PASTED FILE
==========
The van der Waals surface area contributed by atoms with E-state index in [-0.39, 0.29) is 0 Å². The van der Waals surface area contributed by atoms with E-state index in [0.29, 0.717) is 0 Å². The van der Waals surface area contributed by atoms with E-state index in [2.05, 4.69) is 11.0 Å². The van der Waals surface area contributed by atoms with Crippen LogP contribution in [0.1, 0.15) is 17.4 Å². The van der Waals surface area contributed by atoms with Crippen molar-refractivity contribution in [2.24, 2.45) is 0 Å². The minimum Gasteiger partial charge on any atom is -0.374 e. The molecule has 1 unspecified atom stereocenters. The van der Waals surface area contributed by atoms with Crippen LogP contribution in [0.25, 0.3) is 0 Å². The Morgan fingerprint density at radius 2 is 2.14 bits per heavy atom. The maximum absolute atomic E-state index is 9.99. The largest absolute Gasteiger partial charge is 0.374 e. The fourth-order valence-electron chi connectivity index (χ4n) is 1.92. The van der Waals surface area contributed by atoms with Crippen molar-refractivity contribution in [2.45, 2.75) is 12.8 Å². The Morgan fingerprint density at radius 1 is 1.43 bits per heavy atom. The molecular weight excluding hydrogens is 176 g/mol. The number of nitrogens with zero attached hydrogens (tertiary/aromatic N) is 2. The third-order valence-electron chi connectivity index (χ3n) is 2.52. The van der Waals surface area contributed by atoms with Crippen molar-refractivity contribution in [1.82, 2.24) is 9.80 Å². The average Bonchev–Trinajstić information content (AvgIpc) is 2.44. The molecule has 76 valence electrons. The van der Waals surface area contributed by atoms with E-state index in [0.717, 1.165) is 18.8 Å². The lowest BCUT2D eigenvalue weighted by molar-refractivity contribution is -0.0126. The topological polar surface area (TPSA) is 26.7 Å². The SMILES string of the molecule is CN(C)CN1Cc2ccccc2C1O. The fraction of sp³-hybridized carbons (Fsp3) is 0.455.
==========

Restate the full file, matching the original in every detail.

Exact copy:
The van der Waals surface area contributed by atoms with E-state index in [-0.39, 0.29) is 0 Å². The van der Waals surface area contributed by atoms with E-state index in [0.29, 0.717) is 0 Å². The van der Waals surface area contributed by atoms with E-state index in [2.05, 4.69) is 11.0 Å². The van der Waals surface area contributed by atoms with Crippen LogP contribution in [0.1, 0.15) is 17.4 Å². The van der Waals surface area contributed by atoms with Crippen molar-refractivity contribution in [2.24, 2.45) is 0 Å². The minimum Gasteiger partial charge on any atom is -0.374 e. The molecule has 1 unspecified atom stereocenters. The van der Waals surface area contributed by atoms with Crippen LogP contribution in [0.25, 0.3) is 0 Å². The Morgan fingerprint density at radius 2 is 2.14 bits per heavy atom. The maximum absolute atomic E-state index is 9.99. The largest absolute Gasteiger partial charge is 0.374 e. The fourth-order valence-electron chi connectivity index (χ4n) is 1.92. The van der Waals surface area contributed by atoms with Crippen molar-refractivity contribution in [2.45, 2.75) is 12.8 Å². The Morgan fingerprint density at radius 1 is 1.43 bits per heavy atom. The molecular weight excluding hydrogens is 176 g/mol. The number of nitrogens with zero attached hydrogens (tertiary/aromatic N) is 2. The third-order valence-electron chi connectivity index (χ3n) is 2.52. The van der Waals surface area contributed by atoms with Crippen molar-refractivity contribution in [1.82, 2.24) is 9.80 Å². The average Bonchev–Trinajstić information content (AvgIpc) is 2.44. The molecule has 76 valence electrons. The van der Waals surface area contributed by atoms with E-state index in [0.717, 1.165) is 18.8 Å². The lowest BCUT2D eigenvalue weighted by molar-refractivity contribution is -0.0126. The topological polar surface area (TPSA) is 26.7 Å². The SMILES string of the molecule is CN(C)CN1Cc2ccccc2C1O. The fraction of sp³-hybridized carbons (Fsp3) is 0.455.